By Michael Driskill, MƒA Chief Operating Officer
At MƒA, we believe that the best way to improve education is to get expert teachers together. We think that when teachers share good ideas with one another both they and their students benefit.
We think that when teachers share good ideas with one another both they and their students benefit. But sharing good ideas about teaching is harder than it sounds. Teachers - especially in New York City - have to communicate across many differences. Fortunately, there is a common language that can help.
The challenge in communicating across differences
In August I facilitated an orientation workshop for about 300 teachers who were recently accepted to MƒA. About half were new to the organization, and the others were entering either their second, third, fourth or even fifth fellowship. The teachers attending represented every borough, every grade K-12, and every subject in STEM.
I started the workshop by asking them: If you had to pick just one thing that matters most in teaching, what would it be? I asked everyone to type their answer in the chat (orientation was on Zoom), which soon flooded with responses.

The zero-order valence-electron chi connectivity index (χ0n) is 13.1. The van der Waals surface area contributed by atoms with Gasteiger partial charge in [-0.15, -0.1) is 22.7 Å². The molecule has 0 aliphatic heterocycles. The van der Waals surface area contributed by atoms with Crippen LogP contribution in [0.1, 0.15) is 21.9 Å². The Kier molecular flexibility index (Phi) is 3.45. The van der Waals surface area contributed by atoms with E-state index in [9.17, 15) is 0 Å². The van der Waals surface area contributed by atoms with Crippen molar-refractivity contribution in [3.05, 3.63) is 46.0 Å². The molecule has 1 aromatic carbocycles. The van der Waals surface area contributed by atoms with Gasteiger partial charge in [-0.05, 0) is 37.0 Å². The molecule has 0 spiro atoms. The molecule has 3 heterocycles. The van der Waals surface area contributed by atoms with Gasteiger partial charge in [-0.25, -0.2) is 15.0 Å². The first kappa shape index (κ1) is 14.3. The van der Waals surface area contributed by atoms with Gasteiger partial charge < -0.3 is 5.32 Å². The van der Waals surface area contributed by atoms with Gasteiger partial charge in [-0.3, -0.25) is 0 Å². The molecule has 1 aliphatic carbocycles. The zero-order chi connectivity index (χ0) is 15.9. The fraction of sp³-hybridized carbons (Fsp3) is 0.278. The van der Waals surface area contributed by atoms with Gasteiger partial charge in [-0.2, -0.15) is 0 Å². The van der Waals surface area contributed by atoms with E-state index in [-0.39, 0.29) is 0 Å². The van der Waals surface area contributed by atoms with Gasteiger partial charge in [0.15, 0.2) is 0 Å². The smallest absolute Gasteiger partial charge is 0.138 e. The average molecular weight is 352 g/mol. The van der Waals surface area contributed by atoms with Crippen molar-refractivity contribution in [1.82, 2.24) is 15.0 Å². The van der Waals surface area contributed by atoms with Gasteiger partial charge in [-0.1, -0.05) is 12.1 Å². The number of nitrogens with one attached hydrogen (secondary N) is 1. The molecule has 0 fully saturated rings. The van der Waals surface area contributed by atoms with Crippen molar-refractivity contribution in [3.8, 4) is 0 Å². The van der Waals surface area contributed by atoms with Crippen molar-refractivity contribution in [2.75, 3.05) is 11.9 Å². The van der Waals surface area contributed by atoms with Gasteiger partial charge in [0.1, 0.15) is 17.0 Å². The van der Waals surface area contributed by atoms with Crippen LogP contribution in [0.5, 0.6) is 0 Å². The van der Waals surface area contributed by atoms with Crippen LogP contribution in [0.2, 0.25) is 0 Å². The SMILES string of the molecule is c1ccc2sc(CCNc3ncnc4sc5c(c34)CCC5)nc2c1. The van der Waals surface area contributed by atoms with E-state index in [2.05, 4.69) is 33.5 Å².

There were similarities and differences in what the teachers wrote in the chat. “Equity,” was a popular choice, as was “engagement.” Some teachers mentioned particular teaching methods, like “problem-based learning,” and others pointed to more abstract teaching goals such as “rigorous content.” As a group, we seemed mostly on the same page, but it also wasn’t clear the extent to which we were talking about the same things. What did different teachers mean when we said teaching needs to be “equitable,” or address “rigorous content?” Did a third-grade teacher working in the Bronx mean something different from a high school teacher working in Manhattan? Problem-based teaching is a means, but to what end? Was there anything missing from our list? How would we know?